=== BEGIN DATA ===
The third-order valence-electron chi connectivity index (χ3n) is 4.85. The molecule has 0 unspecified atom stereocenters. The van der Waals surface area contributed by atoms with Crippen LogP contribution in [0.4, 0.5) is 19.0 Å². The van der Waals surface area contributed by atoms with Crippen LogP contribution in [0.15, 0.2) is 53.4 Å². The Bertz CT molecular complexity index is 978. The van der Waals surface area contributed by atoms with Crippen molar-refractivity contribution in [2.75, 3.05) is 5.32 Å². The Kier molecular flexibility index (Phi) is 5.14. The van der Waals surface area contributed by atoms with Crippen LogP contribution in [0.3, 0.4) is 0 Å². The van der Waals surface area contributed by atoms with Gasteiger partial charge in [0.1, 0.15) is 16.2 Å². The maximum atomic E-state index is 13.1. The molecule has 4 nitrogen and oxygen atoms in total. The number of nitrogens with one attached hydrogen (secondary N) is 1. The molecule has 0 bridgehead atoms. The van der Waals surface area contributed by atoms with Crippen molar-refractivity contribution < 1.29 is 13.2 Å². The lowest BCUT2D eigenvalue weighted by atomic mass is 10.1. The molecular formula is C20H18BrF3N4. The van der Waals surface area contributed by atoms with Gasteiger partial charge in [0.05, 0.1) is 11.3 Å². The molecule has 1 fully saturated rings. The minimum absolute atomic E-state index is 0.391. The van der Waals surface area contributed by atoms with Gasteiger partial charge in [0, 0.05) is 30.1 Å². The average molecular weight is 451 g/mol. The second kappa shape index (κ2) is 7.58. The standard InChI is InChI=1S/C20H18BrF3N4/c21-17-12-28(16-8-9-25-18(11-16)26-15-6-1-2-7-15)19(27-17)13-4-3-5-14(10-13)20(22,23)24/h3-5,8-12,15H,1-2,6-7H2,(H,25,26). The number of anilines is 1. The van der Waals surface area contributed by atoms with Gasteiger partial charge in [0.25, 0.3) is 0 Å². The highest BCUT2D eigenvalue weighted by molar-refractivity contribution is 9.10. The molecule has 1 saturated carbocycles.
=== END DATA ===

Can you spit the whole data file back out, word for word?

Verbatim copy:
The third-order valence-electron chi connectivity index (χ3n) is 4.85. The molecule has 0 unspecified atom stereocenters. The van der Waals surface area contributed by atoms with Crippen LogP contribution in [0.4, 0.5) is 19.0 Å². The van der Waals surface area contributed by atoms with Crippen LogP contribution in [0.15, 0.2) is 53.4 Å². The Bertz CT molecular complexity index is 978. The van der Waals surface area contributed by atoms with Crippen molar-refractivity contribution in [2.75, 3.05) is 5.32 Å². The Kier molecular flexibility index (Phi) is 5.14. The van der Waals surface area contributed by atoms with Crippen LogP contribution in [0.3, 0.4) is 0 Å². The van der Waals surface area contributed by atoms with Gasteiger partial charge in [0.1, 0.15) is 16.2 Å². The maximum atomic E-state index is 13.1. The molecule has 4 nitrogen and oxygen atoms in total. The number of nitrogens with one attached hydrogen (secondary N) is 1. The molecule has 0 bridgehead atoms. The van der Waals surface area contributed by atoms with Crippen molar-refractivity contribution < 1.29 is 13.2 Å². The lowest BCUT2D eigenvalue weighted by atomic mass is 10.1. The molecular formula is C20H18BrF3N4. The van der Waals surface area contributed by atoms with Gasteiger partial charge in [0.05, 0.1) is 11.3 Å². The molecule has 1 fully saturated rings. The minimum absolute atomic E-state index is 0.391. The van der Waals surface area contributed by atoms with Gasteiger partial charge in [0, 0.05) is 30.1 Å². The average molecular weight is 451 g/mol. The second kappa shape index (κ2) is 7.58. The standard InChI is InChI=1S/C20H18BrF3N4/c21-17-12-28(16-8-9-25-18(11-16)26-15-6-1-2-7-15)19(27-17)13-4-3-5-14(10-13)20(22,23)24/h3-5,8-12,15H,1-2,6-7H2,(H,25,26). The number of anilines is 1. The van der Waals surface area contributed by atoms with Gasteiger partial charge in [0.25, 0.3) is 0 Å². The highest BCUT2D eigenvalue weighted by molar-refractivity contribution is 9.10. The molecule has 1 saturated carbocycles.